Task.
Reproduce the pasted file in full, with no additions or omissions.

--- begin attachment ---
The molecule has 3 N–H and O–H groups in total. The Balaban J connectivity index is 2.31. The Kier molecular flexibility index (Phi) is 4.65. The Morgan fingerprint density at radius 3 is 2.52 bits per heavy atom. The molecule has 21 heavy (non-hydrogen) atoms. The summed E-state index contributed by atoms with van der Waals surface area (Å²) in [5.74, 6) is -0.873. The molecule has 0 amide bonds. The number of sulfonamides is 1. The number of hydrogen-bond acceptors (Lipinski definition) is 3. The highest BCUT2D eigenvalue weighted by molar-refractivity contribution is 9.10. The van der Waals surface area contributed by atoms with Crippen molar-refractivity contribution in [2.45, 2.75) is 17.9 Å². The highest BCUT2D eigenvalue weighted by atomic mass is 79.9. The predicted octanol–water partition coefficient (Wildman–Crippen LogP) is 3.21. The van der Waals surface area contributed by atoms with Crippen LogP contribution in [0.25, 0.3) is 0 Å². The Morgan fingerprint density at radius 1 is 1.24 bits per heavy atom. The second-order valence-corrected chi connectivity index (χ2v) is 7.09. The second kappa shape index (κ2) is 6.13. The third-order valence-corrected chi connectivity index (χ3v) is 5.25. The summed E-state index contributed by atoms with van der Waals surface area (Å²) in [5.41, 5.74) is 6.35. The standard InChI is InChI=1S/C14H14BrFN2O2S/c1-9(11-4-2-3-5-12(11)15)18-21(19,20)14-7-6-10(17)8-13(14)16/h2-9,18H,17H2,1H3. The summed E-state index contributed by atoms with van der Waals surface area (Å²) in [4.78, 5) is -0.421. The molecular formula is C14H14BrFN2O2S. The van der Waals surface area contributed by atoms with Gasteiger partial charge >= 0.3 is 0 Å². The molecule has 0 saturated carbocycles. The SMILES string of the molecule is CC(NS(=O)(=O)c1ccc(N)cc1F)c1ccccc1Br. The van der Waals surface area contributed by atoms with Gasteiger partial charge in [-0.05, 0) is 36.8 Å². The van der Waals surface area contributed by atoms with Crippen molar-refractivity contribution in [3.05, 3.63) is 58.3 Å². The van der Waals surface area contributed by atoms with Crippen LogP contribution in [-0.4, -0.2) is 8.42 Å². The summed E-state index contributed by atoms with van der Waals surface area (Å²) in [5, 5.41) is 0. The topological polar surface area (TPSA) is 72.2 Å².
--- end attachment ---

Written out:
The molecule has 3 N–H and O–H groups in total. The Balaban J connectivity index is 2.31. The Kier molecular flexibility index (Phi) is 4.65. The Morgan fingerprint density at radius 3 is 2.52 bits per heavy atom. The molecule has 21 heavy (non-hydrogen) atoms. The summed E-state index contributed by atoms with van der Waals surface area (Å²) in [5.74, 6) is -0.873. The molecule has 0 amide bonds. The number of sulfonamides is 1. The number of hydrogen-bond acceptors (Lipinski definition) is 3. The highest BCUT2D eigenvalue weighted by molar-refractivity contribution is 9.10. The van der Waals surface area contributed by atoms with Crippen molar-refractivity contribution in [2.45, 2.75) is 17.9 Å². The highest BCUT2D eigenvalue weighted by atomic mass is 79.9. The predicted octanol–water partition coefficient (Wildman–Crippen LogP) is 3.21. The van der Waals surface area contributed by atoms with Crippen LogP contribution in [0.25, 0.3) is 0 Å². The Morgan fingerprint density at radius 1 is 1.24 bits per heavy atom. The second-order valence-corrected chi connectivity index (χ2v) is 7.09. The second kappa shape index (κ2) is 6.13. The third-order valence-corrected chi connectivity index (χ3v) is 5.25. The summed E-state index contributed by atoms with van der Waals surface area (Å²) in [5.41, 5.74) is 6.35. The standard InChI is InChI=1S/C14H14BrFN2O2S/c1-9(11-4-2-3-5-12(11)15)18-21(19,20)14-7-6-10(17)8-13(14)16/h2-9,18H,17H2,1H3. The summed E-state index contributed by atoms with van der Waals surface area (Å²) in [4.78, 5) is -0.421. The molecular formula is C14H14BrFN2O2S. The van der Waals surface area contributed by atoms with Gasteiger partial charge >= 0.3 is 0 Å². The molecule has 0 saturated carbocycles. The SMILES string of the molecule is CC(NS(=O)(=O)c1ccc(N)cc1F)c1ccccc1Br. The van der Waals surface area contributed by atoms with Gasteiger partial charge in [-0.05, 0) is 36.8 Å². The van der Waals surface area contributed by atoms with Crippen molar-refractivity contribution in [3.05, 3.63) is 58.3 Å². The van der Waals surface area contributed by atoms with Crippen LogP contribution in [-0.4, -0.2) is 8.42 Å². The summed E-state index contributed by atoms with van der Waals surface area (Å²) in [5, 5.41) is 0. The topological polar surface area (TPSA) is 72.2 Å².